Dr. Dehghan noted that appropriate patient selection is important in this setting. “If the patient has minimal displacement of ribs or is comfortable, able to take deep breaths, and able to cough, then surgery will probably not be beneficial,” she said. “Patients who benefit the most are those on mechanical ventilation and who have gross disruption of their ribs and chest wall.”

Limitations are that the study was powered to look at all patients, intubated and non-intubated, Dr. Dehghan said. “It was not powered for the subgroup analysis or secondary outcomes (such as mortality), and the results of these analyses should be regarded with caution.” The poster will be on display today and tomorrow in Academy Hall, Sails Pavilion, from 7 a.m. to 6 p.m.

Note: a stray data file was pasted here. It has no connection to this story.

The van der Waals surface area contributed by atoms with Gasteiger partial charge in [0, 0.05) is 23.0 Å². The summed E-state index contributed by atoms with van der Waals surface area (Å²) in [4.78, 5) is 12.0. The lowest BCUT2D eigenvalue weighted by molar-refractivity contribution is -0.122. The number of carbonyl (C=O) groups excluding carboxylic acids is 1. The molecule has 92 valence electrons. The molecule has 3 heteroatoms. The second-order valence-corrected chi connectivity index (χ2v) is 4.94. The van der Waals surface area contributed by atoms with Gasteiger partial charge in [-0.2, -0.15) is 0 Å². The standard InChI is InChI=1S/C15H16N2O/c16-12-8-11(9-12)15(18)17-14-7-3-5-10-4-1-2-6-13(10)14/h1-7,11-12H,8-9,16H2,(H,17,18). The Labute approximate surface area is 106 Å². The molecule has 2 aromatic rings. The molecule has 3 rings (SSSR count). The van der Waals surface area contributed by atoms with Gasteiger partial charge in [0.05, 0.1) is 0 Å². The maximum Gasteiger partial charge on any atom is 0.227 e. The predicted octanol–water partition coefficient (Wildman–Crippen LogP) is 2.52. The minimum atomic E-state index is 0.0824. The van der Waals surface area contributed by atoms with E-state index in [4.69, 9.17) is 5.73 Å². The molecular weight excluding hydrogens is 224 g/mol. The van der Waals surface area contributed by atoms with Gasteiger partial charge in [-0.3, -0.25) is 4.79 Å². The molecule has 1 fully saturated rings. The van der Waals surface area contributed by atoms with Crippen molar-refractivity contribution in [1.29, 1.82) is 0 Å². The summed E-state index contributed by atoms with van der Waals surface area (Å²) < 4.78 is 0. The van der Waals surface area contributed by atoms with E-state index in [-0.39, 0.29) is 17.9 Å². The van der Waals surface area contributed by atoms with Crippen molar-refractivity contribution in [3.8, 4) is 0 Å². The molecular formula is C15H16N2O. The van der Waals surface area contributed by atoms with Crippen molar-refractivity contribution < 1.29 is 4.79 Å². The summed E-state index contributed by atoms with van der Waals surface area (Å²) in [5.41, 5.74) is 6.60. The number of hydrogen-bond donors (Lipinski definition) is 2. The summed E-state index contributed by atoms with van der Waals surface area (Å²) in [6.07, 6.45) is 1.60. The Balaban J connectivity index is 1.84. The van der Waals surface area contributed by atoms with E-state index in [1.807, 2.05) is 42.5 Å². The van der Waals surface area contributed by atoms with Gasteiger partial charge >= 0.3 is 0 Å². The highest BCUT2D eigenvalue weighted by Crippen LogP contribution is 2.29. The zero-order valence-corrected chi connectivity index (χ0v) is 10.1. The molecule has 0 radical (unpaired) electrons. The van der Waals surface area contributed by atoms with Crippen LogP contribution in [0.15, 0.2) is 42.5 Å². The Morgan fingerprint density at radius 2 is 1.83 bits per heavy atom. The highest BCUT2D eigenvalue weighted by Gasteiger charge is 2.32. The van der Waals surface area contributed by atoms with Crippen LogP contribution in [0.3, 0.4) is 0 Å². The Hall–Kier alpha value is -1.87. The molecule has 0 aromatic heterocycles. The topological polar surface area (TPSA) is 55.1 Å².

Dr. Dehghan’s coauthors of “Operative vs. Nonsurgical Treatment of Acute Unstable Chest Wall Injuries: A Multicenter Randomized Controlled Trial,” were Aaron Nauth, MD, MSc; Emil H. Schemitsch, MD, FRCSC; Milena Vicente, RN; Richard Jenkinson, MD, MSc, FRCSC; Hans J. Kreder, MD, MPH, FRCSC; Michael D. McKee, MD, the Canadian Orthopaedic Trauma Society, and the Unstable Chest Wall RCT Study Investigators.

Terry Stanton is the senior medical writer for AAOS Now. He can be reached at tstanton@aaos.org.